With the growth of ‘any device, anywhere’, data is generated on various devices and in many locations. The living room is no longer the only place that viewers are watching, and subscribers who travel may choose to watch their OTT service from home instead of the local content.

Data and metadata collected from a mobile phone can be different than the information collected on an STB. The mobile device is built to provide the location, whereas an STB, especially a legacy model, may not have the ability to provide this information at all. If location metrics are important to the TV Service Provider, the TV platform will have to utilize other means of locating the STB on the network.

Mobile devices have much variation; in particular Android fragmentation results in a broad range of operating systems and types of devices that must be supported. While iOS is far more uniform, it is not as open as Android; therefore, when specific metrics are required this may involve some fine-tuning.

Other challenges include coping with sudden bursts in the number of viewers, such as for sports and other live events. These events generate large amounts of data, due to the large audiences that tune in simultaneously. The service provider needs to ensure that their systems are able to handle these spikes in the data collected. Here the cloud is essential, handling the spikes that on premise systems can rarely cope with.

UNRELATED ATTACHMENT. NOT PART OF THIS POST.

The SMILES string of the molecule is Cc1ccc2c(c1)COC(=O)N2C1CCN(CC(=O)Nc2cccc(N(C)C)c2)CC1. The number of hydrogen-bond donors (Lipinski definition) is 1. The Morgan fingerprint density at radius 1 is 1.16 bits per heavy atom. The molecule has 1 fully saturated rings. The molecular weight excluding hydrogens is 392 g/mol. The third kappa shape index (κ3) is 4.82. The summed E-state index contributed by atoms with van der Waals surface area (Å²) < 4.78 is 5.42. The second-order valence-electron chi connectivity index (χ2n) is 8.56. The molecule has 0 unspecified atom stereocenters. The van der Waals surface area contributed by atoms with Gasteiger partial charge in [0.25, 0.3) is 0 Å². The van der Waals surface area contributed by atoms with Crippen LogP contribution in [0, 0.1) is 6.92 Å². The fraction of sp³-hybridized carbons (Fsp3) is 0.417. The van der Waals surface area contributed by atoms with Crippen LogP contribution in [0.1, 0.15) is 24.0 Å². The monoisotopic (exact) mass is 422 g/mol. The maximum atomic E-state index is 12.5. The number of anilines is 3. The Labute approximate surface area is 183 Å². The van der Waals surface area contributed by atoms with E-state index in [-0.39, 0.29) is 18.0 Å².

How do TV service providers cope with the magnitude of data that is currently generated?

For TV service providers, determining the number of unique views for a given measurement is critical in obtaining relevant insights. Each counter, such as start/stop for a viewing, must be saved so that the next counter can be compared to it. Only once its processed can the non-essential data be discarded. Needless to say, the amount of counters that accumulate can rapidly grow, requiring additional storage capacity.

For operators whose subscribers are primarily using STBs, the challenges in collecting data are greater if the STBs are from legacy systems. Previous generations of STBs cannot always adapt to the new demands of smart data collection, and are only capable of sending all raw data forward without proper filtering. This quickly clogs up any processing and analysis systems, making them highly inefficient.

Later generation STBs are able to accept a smart, standalone agent that can collect data not only from STBs, but also from smart TVs, web browsers and other devices. The agent filters the stream so that only necessary data is passed on. This enables more efficient processing and lowers storage requirements.